An interview I did for Student BMJ
Roberto Casula studied at Padua medical school in Italy, graduating in 1989. He came to the UK in 1993 and has worked in Glasgow, Cambridge, and London. He has a European qualification in cardiac and thoracic surgery and is a fellow of the Royal College of Surgeons. He is a consultant cardiothoracic surgeon and honorary senior lecturer at Imperial College London and a UK pioneer of minimal access and robotic cardiac surgery.
What first attracted you to cardiac surgery?
As a child I was told about the first heart transplant. This never left my mind and I was fascinated by the whole story. Since then I never considered any other path in life apart from studying medicine and then training in cardiac surgery.
What do you value about your job?
You hear about successful people being bored with their highly remunerated job after 10 years. I don’t think that this will happen in a specialty like mine. The technical improvements and technological refinements in cardiac surgery continue to stimulate me and remain challenging on a daily basis.
It is also rewarding to see that we can provide somebody’s problems with a solution and hear from them about how much they have improved after surgery and minimal invasive procedures.
What’s different about cardiac surgery compared with other sorts of surgery?
Dealing with the heart is challenging and fascinating: having to stop it and then restart it and—even more challenging—sometimes having to operate it while it’s moving. Performing microsurgery on a beating heart requires dexterity and skills that have developed in cardiac surgery to a high level.
What’s a normal day like for you?
There are days when I spend most of the time in the operating theatre. This is usually physically demanding. In a day I typically do one, two, or three operations and I often organise my meetings and do paperwork in between cases.
Some days I attend multidisciplinary team meetings or see outpatients. Regardless of the extensive use of technology in my clinical practice I enjoy talking and listening to my [out] patients because it allows me to ensure they continue to progress to our expectations.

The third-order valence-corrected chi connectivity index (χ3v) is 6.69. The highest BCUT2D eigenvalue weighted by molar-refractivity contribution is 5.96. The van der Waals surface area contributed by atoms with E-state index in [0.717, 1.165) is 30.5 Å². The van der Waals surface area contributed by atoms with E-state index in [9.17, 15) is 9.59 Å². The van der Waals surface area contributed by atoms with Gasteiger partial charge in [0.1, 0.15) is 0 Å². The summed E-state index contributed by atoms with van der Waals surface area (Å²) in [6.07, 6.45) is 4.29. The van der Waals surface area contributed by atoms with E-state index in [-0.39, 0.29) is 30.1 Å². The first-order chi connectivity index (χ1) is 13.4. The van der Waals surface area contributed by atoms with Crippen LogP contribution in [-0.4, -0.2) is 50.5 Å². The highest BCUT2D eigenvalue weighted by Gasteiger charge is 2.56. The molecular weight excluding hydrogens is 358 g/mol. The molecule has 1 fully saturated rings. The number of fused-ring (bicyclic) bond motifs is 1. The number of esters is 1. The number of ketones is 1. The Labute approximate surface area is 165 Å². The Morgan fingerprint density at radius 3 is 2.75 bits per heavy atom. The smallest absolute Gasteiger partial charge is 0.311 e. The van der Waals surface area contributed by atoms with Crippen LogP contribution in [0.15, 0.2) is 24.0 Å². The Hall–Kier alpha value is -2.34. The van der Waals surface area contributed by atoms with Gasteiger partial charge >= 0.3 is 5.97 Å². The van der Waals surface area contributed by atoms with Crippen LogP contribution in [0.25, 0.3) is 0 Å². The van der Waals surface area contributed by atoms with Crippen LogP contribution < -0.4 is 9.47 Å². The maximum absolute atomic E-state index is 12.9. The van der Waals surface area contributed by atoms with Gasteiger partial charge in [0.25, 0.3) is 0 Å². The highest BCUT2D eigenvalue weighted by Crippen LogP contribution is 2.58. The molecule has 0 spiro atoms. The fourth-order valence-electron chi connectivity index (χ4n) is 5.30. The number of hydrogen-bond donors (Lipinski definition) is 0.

I also spend some of my time reading, reviewing, or writing academic papers.
What does robotic enhanced minimal access surgery involve?
When we say “robotic enhanced” obviously it is not an independent intelligence that performs the operation. The system is guided by a surgeon, and moves pencil sized surgical effectors inside the chest that are positioned at the beginning of the operation.
The operation takes place through small incisions. This avoids opening the sternum, which is always required with traditional surgery, and this is what we mean by “minimal access.” The advantage is that we can reproduce traditional surgical techniques with reduced surgical trauma. We also do not use the cardiopulmonary bypass machine, and therefore we do not expose these patients to side effects [associated with the machine].
Usually patients treated with less invasive or robotic surgical techniques recover faster and return to their normal daily and professional activities sooner than the traditional patient.
What sort of operations are you doing using these techniques that other people are doing via traditional surgery?
The most common operation performed with robotic technology is a single bypass to a blocked coronary artery. We also undertake mitral valve repairs. Several other minimal access procedures are routinely performed to change or repair the aortic valve, remove heart tumours, or reset the normal sinus rhythm in patients with atrial fibrillation. These do not necessarily require robotic technology.
Why are so few surgeons offering robotic cardiac surgery in the UK?
The techniques are time consuming and require specific training. The set of skills needed for robotic surgery are different from those acquired when training for traditional cardiac surgery.
Another limitation is that several medical specialties offer treatments for cardiac disease. As a result, we don’t treat a sufficient number of patients surgically to reproduce robotic technology in large volumes.
What’s the best way to choose the most appropriate treatment for a patient with a cardiac problem?
In an ideal world the specialists discussing the case would be a conventional cardiologist who can do an angioplasty, a non-interventional cardiologist who is untrained in either angioplasty or robotic surgery, and a cardiac surgeon capable of performing minimal access/invasive surgery. This is what is suggested by European guidelines. Between the three of them they will be able to reach the best decision for the patient.
What innovations do you think we’ll see in cardiac surgery in the future?
I would like to see better integration between present technologies with better collaboration between groups of specialists. The best treatment is “hybrid treatment,” which means being able to offer a bespoke treatment to a patient according to his or her needs. An example of this might be a patient with multivessel coronary artery disease who has a robotic operation on the most important vessel, such as the left anterior descending, and angioplasty to a further vessel of lesser importance.
What advice would you give a student thinking of training to be a cardiac surgeon?
The best approach is to arrange to visit an operating room and watch an operation. If possible they should also see a minimal access operation, and perhaps even a robotic operation. If they are caught by this bug that caught me many years ago I think they will never regret entering into a career in cardiac surgery.